The Prater
A vast swatch of green parkland in the city, the Prater is judiciously divided into two segments: one for running, ruminating and relaxing; the other a famous amusement park. The fairground has been in existence in some form or another since 1766 and has a great deal of historical significance as well as being a modern amusement park. The height of the attractions is undoubtedly the celebrated Ferris wheel, a symbol of Vienna made famous in the seminal movie "The Third Man".
Separate operators run each ride but "Praterverband", the marketing organisation of the Prater, produce a voucher booklet which gives reductions on most rides and at many different attractions.

The Stadtpark
An impressive statue of Johann Strauss acts as centrepiece to the carefully maintained lawns and shrubberies of Vienna's main park. In summer, the grounds' restaurants offer al fresco dining accompanied by traditional Viennese orchestral music.
Wandering the peaceful paths and admiring the timeless beauty of the gardens evokes images of a more refined age in the city. For children, there is a playground in the centre where they can let off some steam. The stadtpark is ideally located for most visitors, being conveniently situated right in the centre of the city.

The 19th District
Containing Vienna's most attractive and authentic neighbourhoods this area is essential for visitors seeking the real Vienna.
A stroll through this area of the city on a pleasant day is well rewarded with the refined sights of the historic suburb. Dally in the Heurigen (wine taverns) dotted around the district as you make your way up the Kahlenberg, the highest point in the city. From here you can take advantage of the spectacular views all around and across the city.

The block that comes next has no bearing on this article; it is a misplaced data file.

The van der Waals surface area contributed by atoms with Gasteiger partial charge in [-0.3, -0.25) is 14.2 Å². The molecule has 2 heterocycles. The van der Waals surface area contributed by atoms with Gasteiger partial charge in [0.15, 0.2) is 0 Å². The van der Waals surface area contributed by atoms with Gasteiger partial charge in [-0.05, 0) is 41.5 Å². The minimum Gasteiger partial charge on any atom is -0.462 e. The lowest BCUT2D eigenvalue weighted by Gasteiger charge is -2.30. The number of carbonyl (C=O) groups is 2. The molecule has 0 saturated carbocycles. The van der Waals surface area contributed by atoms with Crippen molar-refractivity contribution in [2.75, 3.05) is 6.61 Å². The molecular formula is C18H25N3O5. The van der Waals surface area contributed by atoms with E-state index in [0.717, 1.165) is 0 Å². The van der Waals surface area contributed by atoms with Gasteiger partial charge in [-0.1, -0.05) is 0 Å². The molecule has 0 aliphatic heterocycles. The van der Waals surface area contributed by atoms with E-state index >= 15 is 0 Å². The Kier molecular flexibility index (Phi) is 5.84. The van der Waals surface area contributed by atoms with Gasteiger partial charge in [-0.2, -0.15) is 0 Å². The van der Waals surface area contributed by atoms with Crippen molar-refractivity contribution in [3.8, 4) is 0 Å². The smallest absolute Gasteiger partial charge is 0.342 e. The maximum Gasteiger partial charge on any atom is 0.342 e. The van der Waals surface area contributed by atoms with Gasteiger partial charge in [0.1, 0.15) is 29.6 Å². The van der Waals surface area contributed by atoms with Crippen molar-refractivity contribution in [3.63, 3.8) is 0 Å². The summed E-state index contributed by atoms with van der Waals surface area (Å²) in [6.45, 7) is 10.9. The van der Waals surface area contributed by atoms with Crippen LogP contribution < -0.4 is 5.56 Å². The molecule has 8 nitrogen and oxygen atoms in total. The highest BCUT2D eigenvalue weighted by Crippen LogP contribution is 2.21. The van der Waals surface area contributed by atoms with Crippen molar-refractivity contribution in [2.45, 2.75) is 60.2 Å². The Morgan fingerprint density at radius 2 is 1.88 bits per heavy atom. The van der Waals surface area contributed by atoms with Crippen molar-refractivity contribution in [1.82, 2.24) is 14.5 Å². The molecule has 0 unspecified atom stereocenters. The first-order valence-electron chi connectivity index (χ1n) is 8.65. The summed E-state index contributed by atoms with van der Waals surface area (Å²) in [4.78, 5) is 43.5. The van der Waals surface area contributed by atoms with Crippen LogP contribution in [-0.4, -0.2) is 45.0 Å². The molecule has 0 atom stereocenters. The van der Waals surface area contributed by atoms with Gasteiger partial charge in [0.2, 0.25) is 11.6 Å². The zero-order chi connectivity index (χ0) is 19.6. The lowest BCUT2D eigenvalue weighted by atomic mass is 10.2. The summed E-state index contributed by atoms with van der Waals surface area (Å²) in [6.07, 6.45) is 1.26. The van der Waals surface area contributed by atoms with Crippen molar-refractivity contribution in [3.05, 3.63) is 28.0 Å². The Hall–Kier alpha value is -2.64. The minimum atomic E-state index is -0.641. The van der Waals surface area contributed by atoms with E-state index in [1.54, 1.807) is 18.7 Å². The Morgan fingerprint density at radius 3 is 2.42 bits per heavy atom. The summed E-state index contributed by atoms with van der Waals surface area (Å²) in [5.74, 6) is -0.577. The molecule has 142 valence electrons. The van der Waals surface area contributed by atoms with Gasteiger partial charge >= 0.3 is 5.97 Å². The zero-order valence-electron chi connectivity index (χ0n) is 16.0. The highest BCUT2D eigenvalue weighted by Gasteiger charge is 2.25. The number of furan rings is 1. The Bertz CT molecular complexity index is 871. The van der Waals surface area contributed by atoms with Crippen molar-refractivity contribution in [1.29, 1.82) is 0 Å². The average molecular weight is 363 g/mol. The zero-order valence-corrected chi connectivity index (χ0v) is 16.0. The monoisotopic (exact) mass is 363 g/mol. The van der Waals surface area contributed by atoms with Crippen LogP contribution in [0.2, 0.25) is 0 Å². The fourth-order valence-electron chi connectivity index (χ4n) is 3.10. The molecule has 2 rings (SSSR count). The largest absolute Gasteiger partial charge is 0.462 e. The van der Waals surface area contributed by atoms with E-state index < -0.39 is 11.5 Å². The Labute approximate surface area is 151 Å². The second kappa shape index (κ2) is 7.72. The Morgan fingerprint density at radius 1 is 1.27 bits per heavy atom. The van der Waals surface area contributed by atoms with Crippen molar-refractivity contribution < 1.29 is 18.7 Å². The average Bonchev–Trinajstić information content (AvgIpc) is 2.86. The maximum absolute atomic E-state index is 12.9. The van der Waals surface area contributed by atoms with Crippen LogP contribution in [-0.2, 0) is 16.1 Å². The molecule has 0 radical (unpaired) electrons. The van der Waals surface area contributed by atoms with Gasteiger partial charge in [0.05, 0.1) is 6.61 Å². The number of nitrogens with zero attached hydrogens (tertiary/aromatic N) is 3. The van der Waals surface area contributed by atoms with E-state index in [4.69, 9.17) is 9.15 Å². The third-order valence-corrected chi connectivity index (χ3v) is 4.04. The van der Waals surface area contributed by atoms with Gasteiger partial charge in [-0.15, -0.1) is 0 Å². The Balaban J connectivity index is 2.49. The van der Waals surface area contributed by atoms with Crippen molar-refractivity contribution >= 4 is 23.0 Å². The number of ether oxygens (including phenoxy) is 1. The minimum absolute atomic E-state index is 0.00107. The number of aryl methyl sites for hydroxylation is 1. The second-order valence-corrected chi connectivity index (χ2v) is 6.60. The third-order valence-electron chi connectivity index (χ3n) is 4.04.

An extraordinary variety of merchandise, food and people creates a vibrant and fun atmosphere in Vienna's cosmopolitan, lively and eclectic market.
Produce and merchandise ranges from the mundane to the outlandish, and is drawn from as far away as East Asia, the Middle East and the Balkans. The name is appropriate, literally translating to "Snack Market" it's possible to sample food from all over the globe while wandering the square.

St Stephen's Cathedral
This imposing Gothic structure has been a symbol of the city for the past 800 years. The building is particularly noted for the roof's colourful chevron tiles and the resplendent spire. The interior is a feast of baroque detail; sign up for a tour to get access to the artistic treasures beyond the roped-off areas. The atmospheric catacombs are particularly worth a visit being the last resting-place for pieces (read: internal organs) of some members of the illustrious Habsburg dynasty.
An elevator takes visitors up the North Tower to see the cathedral's famous bell, Pummerin, and enjoy views over the city. For the fitter visitor the South Tower can be reached on foot via its spiral staircase. Stephansplatz.

Spanish Riding School
Situated in the Hofburg this is undoubtedly Vienna's most fascinating attraction. A massive ballroom is the setting for the famous white Lipizzaner stallions' performance of finely executed dressage manoeuvres set to the music of Mozart and Strauss.

Freud Museum
Freud lived in Vienna from 1860 to 1938, spending most of his time at Berggasse 19, the site of the current Freud Museum. This modest house has since become a shrine for the curious and the devoted as it has not only a lot of his original furniture but also embodies the very character and ambience of the great doctor's home and practice.
Major exhibits include an antique collection, letters, first editions and an extensive library. There is also a video room with rare archive footage. With a delightful irony that Freud would have enjoyed, there is now a lingerie shop directly opposite the house where the sexually repressed would attend their therapy.